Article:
Chris finishes out the series by joining the Cadillac club with a 2007 Escalade EXT, and adjacent to Moltisanti, we also had the resurrected Ford Thunderbird that he bought his fiancée, Adriana La Cerva (Drea de Matteo), before eventually abandoning it in long-term parking at Newark Liberty International Airport.

Other Star Cars

For the majority of the series, our female lead and Tony’s long-suffering wife, Carmela Soprano, can be seen in an S210 Mercedes-Benz E320 wagon. Just in time for the final season, Tony buys her a Porsche Cayenne—like the pepper. Uncle Junior drives a ’64 Lincoln Continental in flashbacks. When it comes to his kids, Meadow and Anthony Jr., Tony proves to be a bit of a Nissan fan. In season two, he takes an R50 Pathfinder off of Liquid Metal, of Terminator 2 fame. After taking delivery, Tony tries to gift it to Mead, only for the whole thing to blow up in his face—you try to do something nice for people! A couple of seasons later, when A.J. is of driving age and going through the process of becoming one of the series’ most maddening characters, Tony brings home a 2002+ first-generation Xterra to use as a carrot to get A.J. to try harder in school. As the show progresses, A.J.’s ride suddenly morphs into a second-gen—the producers probably thought we wouldn’t notice!

The Sopranos AJ Nissan Xterra

As early as the show’s second episode, we see cars as plot devices. When A.J.’s science teacher, Mr. Miller, has his Saturn SL1 stolen and, unbeknownst to him, torn to pieces at a chop shop, Tony’s guys boost him a new one to earn his underachieving kid some brownie points. When the car is mysteriously “returned” to the school parking lot, Miller’s keys don’t work, and the paint seems a little wet; it’s the weirdest thing! In season three, an early storyline features a character so tied to his ride that he’s literally known as “Mustang Sally.” His Green ’91 Fox-body makes a big impression, but it is unfortunate that it has to associate with Sally, who is a deeply and immediately unlikable sort. 

The Sopranos Mustang Fox Body

It’s a testament to the versatility of the automobile that cars also make for memorable set pieces. A few notable examples of this include the Silver Cloud from Allegra Sack’s wedding, the Willys Jeep in the boosted load of WWII collectibles, the Grand Wagoneer that the newly sympathetic Vito rear-ends to remind us that he isn’t a great guy before his brutal—but mostly offscreen—demise, and the 5/8ths-scale Legends Fords buzzing around in the track scene.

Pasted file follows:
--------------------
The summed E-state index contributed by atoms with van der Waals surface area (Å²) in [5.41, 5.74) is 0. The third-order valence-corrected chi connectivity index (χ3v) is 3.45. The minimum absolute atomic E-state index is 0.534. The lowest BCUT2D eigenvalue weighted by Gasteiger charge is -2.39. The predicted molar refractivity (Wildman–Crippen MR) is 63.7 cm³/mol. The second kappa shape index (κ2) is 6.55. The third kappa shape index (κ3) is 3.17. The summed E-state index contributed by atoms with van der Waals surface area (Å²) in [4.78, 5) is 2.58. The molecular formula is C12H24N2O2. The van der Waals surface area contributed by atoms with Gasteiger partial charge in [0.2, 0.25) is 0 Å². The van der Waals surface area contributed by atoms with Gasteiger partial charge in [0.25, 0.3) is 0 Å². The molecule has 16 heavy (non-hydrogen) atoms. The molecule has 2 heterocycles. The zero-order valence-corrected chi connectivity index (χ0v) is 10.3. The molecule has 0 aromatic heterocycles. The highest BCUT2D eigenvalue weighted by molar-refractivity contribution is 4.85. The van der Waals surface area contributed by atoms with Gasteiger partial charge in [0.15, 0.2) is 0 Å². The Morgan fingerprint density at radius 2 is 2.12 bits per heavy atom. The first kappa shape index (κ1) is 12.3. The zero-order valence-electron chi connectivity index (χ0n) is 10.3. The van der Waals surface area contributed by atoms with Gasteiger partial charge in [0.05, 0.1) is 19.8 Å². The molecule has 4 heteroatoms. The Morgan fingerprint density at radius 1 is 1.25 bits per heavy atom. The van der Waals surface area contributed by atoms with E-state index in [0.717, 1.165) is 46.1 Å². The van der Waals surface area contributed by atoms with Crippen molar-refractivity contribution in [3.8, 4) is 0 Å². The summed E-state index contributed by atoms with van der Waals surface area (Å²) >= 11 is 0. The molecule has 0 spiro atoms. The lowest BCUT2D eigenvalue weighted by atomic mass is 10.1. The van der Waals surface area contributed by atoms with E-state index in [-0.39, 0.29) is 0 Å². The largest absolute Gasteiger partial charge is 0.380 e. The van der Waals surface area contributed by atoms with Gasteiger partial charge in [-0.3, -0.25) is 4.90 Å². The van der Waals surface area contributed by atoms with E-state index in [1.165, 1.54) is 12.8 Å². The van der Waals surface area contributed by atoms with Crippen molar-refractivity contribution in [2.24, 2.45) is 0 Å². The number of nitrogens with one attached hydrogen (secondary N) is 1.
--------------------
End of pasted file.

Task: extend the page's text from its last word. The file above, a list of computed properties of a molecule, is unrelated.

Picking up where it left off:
We’ll close with America’s Sports Car, of which three generations appear on screen. After a black facelifted C4 convertible briefly appears on a college visit, its C5 twin is seen out front in a frequently used exterior shot of the show’s premier exotic dancing establishment—a subtle but hilarious jab that hits home with anyone who’s ever been to a Corvette club meeting and can picture the exact member of their club who personifies “that guy.”

If you thought The Sopranos did the Corvette dirty with that C5 joke, the show more than makes up for it by attaching a C6 to the best success/redemption story of its entire run: Angie Bompensiero. After Angie’s husband “disappears,” she’s initially portrayed as a helpless grieving widow who even comes to Tony for help paying her bills. In time, though, she picks herself up and goes into business for herself. Angie’s body shop is a significant player in the show when overly difficult New York higher-up Phil Leotardo’s Continental-kitted Lincoln Town Car needs repair. The business is portrayed as barely scraping by until Carmela shows Angie the Cayenne that Tony bought her, and she responds that she thought about a Boxster, but the Le Mans Blue LS2-powered ‘Vette just felt more “her,” with a light air of self-satisfaction that makes Carm think twice about her own situation. 


The world of The Sopranos revolves around the automobile, and nearly every episode features a car that matches its driver or scene perfectly. The best part is that, outside of a few classics, all four-wheeled former status symbols featured in the show two decades ago can be had on the cheap these days, and almost anyone can roll like Tony, Chris, Paulie, and Sil for a song.


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    Tony’s mother also had like a 1962-63 Oldsmobile Dynamic 88 sedan, which I thought was kinda odd, even by the 2000’s she should have had a newer car.

    One of my favorite HBO series. Music and the cars added to the great show that showcased the late 90’s/early 2000’s mobster era in the NY/NJ area.

    I thought Paulie drove a Lincoln Continental? Seem to remember him putting a lawn mower in the trunk

    Wasn’t the first thing Tony did, when he picked up a new Escalade, was rip out the fuses for the GPS systems? Concerned about tracking, he must have driven the dealers crazy at service intervals. Was the OnStar working in the one that Christopher met his demise?

    What about Massive Genius’s Roller or I think it was Bentley outside of the late night eatery when he calls out “Donnie Brasco”. Most expensive car in the series was forgotten! (That whole story line was one of the weakest in the show but Hesh’s line during the confrontation of the two “gangster” groups was hilarious!